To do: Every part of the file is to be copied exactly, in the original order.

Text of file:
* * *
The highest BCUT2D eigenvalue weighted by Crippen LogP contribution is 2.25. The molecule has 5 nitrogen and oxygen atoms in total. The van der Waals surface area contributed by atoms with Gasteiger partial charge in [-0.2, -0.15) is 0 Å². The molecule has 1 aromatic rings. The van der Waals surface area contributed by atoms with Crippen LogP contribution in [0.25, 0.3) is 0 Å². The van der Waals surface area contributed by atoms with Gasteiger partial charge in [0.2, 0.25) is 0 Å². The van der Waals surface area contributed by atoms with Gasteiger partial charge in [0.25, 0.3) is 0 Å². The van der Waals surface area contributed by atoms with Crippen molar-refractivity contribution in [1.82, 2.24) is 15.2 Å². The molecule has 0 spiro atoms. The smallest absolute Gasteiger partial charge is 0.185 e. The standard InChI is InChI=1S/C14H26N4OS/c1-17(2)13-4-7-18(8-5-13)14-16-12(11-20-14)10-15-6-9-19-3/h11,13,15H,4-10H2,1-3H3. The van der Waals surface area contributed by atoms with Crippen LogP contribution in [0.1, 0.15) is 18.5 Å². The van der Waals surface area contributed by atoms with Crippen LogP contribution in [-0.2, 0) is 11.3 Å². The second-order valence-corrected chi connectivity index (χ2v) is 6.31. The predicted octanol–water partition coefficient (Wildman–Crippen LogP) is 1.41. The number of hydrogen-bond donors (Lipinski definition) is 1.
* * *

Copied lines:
The highest BCUT2D eigenvalue weighted by Crippen LogP contribution is 2.25. The molecule has 5 nitrogen and oxygen atoms in total. The van der Waals surface area contributed by atoms with Gasteiger partial charge in [-0.2, -0.15) is 0 Å². The molecule has 1 aromatic rings. The van der Waals surface area contributed by atoms with Crippen LogP contribution in [0.25, 0.3) is 0 Å². The van der Waals surface area contributed by atoms with Gasteiger partial charge in [0.2, 0.25) is 0 Å². The van der Waals surface area contributed by atoms with Gasteiger partial charge in [0.25, 0.3) is 0 Å². The van der Waals surface area contributed by atoms with Crippen molar-refractivity contribution in [1.82, 2.24) is 15.2 Å². The molecule has 0 spiro atoms. The smallest absolute Gasteiger partial charge is 0.185 e. The standard InChI is InChI=1S/C14H26N4OS/c1-17(2)13-4-7-18(8-5-13)14-16-12(11-20-14)10-15-6-9-19-3/h11,13,15H,4-10H2,1-3H3. The van der Waals surface area contributed by atoms with Crippen LogP contribution in [0.1, 0.15) is 18.5 Å². The van der Waals surface area contributed by atoms with Crippen LogP contribution in [-0.2, 0) is 11.3 Å². The second-order valence-corrected chi connectivity index (χ2v) is 6.31. The predicted octanol–water partition coefficient (Wildman–Crippen LogP) is 1.41. The number of hydrogen-bond donors (Lipinski definition) is 1.